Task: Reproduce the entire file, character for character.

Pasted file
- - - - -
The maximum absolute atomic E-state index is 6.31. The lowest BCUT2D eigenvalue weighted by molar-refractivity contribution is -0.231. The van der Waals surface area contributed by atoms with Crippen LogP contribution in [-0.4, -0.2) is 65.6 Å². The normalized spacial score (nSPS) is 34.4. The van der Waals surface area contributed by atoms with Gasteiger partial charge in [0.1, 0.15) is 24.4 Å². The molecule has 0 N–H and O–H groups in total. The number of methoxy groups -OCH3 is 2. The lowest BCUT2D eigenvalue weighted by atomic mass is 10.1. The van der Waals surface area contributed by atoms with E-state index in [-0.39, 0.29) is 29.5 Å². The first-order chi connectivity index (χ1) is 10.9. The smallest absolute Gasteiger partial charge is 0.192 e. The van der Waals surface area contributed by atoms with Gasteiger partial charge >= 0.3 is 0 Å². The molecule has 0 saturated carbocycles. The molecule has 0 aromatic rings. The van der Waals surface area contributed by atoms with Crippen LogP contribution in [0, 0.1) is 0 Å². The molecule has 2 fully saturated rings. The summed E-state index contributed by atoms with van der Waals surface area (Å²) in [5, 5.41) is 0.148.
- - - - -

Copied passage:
The maximum absolute atomic E-state index is 6.31. The lowest BCUT2D eigenvalue weighted by molar-refractivity contribution is -0.231. The van der Waals surface area contributed by atoms with Crippen LogP contribution in [-0.4, -0.2) is 65.6 Å². The normalized spacial score (nSPS) is 34.4. The van der Waals surface area contributed by atoms with Gasteiger partial charge in [0.1, 0.15) is 24.4 Å². The molecule has 0 N–H and O–H groups in total. The number of methoxy groups -OCH3 is 2. The lowest BCUT2D eigenvalue weighted by atomic mass is 10.1. The van der Waals surface area contributed by atoms with E-state index in [-0.39, 0.29) is 29.5 Å². The first-order chi connectivity index (χ1) is 10.9. The smallest absolute Gasteiger partial charge is 0.192 e. The van der Waals surface area contributed by atoms with Gasteiger partial charge >= 0.3 is 0 Å². The molecule has 0 saturated carbocycles. The molecule has 0 aromatic rings. The van der Waals surface area contributed by atoms with Crippen LogP contribution in [0, 0.1) is 0 Å². The molecule has 2 fully saturated rings. The summed E-state index contributed by atoms with van der Waals surface area (Å²) in [5, 5.41) is 0.148.